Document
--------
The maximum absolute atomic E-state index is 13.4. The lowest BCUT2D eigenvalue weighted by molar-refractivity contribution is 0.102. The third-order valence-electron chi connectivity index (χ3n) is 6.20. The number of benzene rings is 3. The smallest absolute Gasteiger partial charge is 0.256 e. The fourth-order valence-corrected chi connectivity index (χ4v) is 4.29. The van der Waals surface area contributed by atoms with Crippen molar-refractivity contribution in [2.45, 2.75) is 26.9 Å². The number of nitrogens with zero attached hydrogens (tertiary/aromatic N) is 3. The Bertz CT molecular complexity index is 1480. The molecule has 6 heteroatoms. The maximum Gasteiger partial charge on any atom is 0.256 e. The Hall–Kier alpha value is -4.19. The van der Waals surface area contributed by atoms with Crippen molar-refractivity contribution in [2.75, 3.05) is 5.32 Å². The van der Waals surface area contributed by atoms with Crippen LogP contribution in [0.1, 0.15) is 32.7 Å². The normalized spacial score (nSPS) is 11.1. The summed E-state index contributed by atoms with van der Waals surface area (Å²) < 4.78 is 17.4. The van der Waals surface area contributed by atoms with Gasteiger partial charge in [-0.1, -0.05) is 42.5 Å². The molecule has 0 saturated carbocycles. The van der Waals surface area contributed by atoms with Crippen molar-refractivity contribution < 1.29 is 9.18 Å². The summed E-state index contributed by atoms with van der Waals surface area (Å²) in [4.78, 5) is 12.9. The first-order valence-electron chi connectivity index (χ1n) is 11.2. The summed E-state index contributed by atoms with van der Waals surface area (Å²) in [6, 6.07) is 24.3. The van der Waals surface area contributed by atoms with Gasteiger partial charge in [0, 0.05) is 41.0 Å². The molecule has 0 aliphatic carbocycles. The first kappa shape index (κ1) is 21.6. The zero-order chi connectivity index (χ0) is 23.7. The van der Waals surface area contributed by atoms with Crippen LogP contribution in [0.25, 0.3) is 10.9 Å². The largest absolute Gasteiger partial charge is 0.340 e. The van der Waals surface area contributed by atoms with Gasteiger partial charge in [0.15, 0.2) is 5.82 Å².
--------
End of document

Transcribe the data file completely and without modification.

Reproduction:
The maximum absolute atomic E-state index is 13.4. The lowest BCUT2D eigenvalue weighted by molar-refractivity contribution is 0.102. The third-order valence-electron chi connectivity index (χ3n) is 6.20. The number of benzene rings is 3. The smallest absolute Gasteiger partial charge is 0.256 e. The fourth-order valence-corrected chi connectivity index (χ4v) is 4.29. The van der Waals surface area contributed by atoms with Crippen molar-refractivity contribution in [2.45, 2.75) is 26.9 Å². The number of nitrogens with zero attached hydrogens (tertiary/aromatic N) is 3. The Bertz CT molecular complexity index is 1480. The molecule has 6 heteroatoms. The maximum Gasteiger partial charge on any atom is 0.256 e. The Hall–Kier alpha value is -4.19. The van der Waals surface area contributed by atoms with Crippen molar-refractivity contribution in [2.75, 3.05) is 5.32 Å². The van der Waals surface area contributed by atoms with Crippen LogP contribution in [0.1, 0.15) is 32.7 Å². The normalized spacial score (nSPS) is 11.1. The summed E-state index contributed by atoms with van der Waals surface area (Å²) < 4.78 is 17.4. The van der Waals surface area contributed by atoms with Gasteiger partial charge in [-0.1, -0.05) is 42.5 Å². The molecule has 0 saturated carbocycles. The van der Waals surface area contributed by atoms with Crippen molar-refractivity contribution < 1.29 is 9.18 Å². The summed E-state index contributed by atoms with van der Waals surface area (Å²) in [4.78, 5) is 12.9. The first-order valence-electron chi connectivity index (χ1n) is 11.2. The summed E-state index contributed by atoms with van der Waals surface area (Å²) in [6, 6.07) is 24.3. The van der Waals surface area contributed by atoms with Gasteiger partial charge in [0, 0.05) is 41.0 Å². The molecule has 0 aliphatic carbocycles. The first kappa shape index (κ1) is 21.6. The zero-order chi connectivity index (χ0) is 23.7. The van der Waals surface area contributed by atoms with Crippen LogP contribution in [0.25, 0.3) is 10.9 Å². The largest absolute Gasteiger partial charge is 0.340 e. The van der Waals surface area contributed by atoms with Gasteiger partial charge in [0.15, 0.2) is 5.82 Å².